(Mirror Daily, United States) More and more cases of marine species getting entangled in fishing gear have been reported recently. Raging from whales to sea turtles, the animals in the ocean are severely endangered by human activity and its effects. Overfishing is already a problem, but the abandoned fishing gear is a whole different story.
One of the most recent victims of fishing gear is a right whale, which died last weekend on the coasts of Maine. Its head and its flippers were entangled in a giant fishing net, which made it impossible for the large animal to swim properly. It also might have lost its orientation sense, and ended up on the beach. The situation is alarming, as there were reported only five hundred right whales in the North Atlantic.
Experts say that the most harmful elements of the fishing gear are traps, gillnets, and crab pots. Specialists explain that they end up killing or severely injuring other species, such as whales, sea lions, seals and sea turtles. If any of the distressed animals reach the shores, rescue teams always try to save them. However, there is always the possibility of the animals to die or to return to the ocean with no help from humans.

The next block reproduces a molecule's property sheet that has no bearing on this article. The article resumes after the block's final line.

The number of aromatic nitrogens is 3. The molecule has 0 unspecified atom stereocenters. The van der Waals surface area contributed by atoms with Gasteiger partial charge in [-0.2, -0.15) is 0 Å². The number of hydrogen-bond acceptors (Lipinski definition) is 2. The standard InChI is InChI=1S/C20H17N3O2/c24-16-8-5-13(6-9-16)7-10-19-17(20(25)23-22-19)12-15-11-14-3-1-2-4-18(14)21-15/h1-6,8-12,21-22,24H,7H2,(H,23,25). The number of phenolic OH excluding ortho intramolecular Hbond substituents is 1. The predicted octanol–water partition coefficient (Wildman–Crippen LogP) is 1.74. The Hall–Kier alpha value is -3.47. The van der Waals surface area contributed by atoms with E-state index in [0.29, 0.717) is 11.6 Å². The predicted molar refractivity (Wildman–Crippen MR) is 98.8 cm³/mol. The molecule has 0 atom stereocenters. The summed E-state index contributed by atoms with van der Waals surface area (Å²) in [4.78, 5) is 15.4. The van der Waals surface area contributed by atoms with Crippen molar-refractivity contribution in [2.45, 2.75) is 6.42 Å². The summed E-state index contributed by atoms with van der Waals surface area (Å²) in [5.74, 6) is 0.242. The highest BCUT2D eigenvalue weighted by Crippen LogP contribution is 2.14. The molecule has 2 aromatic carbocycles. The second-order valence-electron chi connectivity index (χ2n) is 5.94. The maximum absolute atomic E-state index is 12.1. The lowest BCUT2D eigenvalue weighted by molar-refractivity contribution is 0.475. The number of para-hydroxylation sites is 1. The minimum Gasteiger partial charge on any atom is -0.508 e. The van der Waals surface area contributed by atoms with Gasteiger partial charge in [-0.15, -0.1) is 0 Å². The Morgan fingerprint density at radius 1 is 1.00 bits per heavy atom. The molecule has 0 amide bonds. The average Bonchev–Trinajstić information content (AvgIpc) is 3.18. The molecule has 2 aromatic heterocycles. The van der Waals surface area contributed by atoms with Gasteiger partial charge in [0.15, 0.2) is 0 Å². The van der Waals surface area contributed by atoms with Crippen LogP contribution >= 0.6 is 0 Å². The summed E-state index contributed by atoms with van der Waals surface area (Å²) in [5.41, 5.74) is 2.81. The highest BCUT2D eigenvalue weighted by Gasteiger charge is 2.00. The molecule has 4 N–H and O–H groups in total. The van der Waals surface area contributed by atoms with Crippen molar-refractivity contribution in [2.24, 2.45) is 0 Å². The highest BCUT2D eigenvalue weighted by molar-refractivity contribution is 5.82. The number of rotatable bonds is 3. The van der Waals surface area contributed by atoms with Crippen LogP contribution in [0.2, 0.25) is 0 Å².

Wildlife specialists find it extremely difficult to monitor and track these animals at sea. Many of them are left on their own to release themselves from nets and traps. Researchers explain that whales, for instance, can’t always get rid of all the pieces of equipment, and they end up dragging them around, inhaling them or simply carrying them on their bodies. Either of these options is damaging for the health of the animals.
Researchers know that this is no easy process for the animals. Getting entangled in fishing gear and getting rid of it can be the starting point of a long and exhausting process, which can lead to the death of the animals.
Marine species can get entangled in both abandoned and active fishing gear. Authorities try to purify the waters by removing abandoned fishing gear. Such equipment stands as one of the primary causes which lead to the extinction of animals such as right whales. By eliminating the traps, officials hope that all marine species will feel much more relieved and free while swimming in the waters they own by nature.
Image courtesy of: Wikipedia
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